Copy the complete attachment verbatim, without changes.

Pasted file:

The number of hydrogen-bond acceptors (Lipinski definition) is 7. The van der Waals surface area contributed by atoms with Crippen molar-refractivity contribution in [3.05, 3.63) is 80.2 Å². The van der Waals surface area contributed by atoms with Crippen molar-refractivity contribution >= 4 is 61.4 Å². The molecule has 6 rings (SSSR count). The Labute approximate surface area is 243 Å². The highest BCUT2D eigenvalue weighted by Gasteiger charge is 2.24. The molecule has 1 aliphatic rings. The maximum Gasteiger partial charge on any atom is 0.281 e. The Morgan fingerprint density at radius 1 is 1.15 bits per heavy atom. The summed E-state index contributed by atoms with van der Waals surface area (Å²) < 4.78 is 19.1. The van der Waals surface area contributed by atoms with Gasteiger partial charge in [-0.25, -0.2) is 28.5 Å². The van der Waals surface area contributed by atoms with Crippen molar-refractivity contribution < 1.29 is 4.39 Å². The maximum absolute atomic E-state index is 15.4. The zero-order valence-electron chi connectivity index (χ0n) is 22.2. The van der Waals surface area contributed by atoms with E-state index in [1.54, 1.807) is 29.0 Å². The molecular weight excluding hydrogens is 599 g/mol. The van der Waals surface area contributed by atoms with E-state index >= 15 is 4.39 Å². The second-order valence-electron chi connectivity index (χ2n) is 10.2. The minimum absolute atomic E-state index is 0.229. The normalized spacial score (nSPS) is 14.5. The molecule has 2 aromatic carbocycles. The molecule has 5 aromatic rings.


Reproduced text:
The number of hydrogen-bond acceptors (Lipinski definition) is 7. The van der Waals surface area contributed by atoms with Crippen molar-refractivity contribution in [3.05, 3.63) is 80.2 Å². The van der Waals surface area contributed by atoms with Crippen molar-refractivity contribution >= 4 is 61.4 Å². The molecule has 6 rings (SSSR count). The Labute approximate surface area is 243 Å². The highest BCUT2D eigenvalue weighted by Gasteiger charge is 2.24. The molecule has 1 aliphatic rings. The maximum Gasteiger partial charge on any atom is 0.281 e. The Morgan fingerprint density at radius 1 is 1.15 bits per heavy atom. The summed E-state index contributed by atoms with van der Waals surface area (Å²) < 4.78 is 19.1. The van der Waals surface area contributed by atoms with Gasteiger partial charge in [-0.25, -0.2) is 28.5 Å². The van der Waals surface area contributed by atoms with Crippen molar-refractivity contribution < 1.29 is 4.39 Å². The maximum absolute atomic E-state index is 15.4. The zero-order valence-electron chi connectivity index (χ0n) is 22.2. The van der Waals surface area contributed by atoms with E-state index in [1.54, 1.807) is 29.0 Å². The molecular weight excluding hydrogens is 599 g/mol. The van der Waals surface area contributed by atoms with E-state index >= 15 is 4.39 Å². The second-order valence-electron chi connectivity index (χ2n) is 10.2. The minimum absolute atomic E-state index is 0.229. The normalized spacial score (nSPS) is 14.5. The molecule has 2 aromatic carbocycles. The molecule has 5 aromatic rings.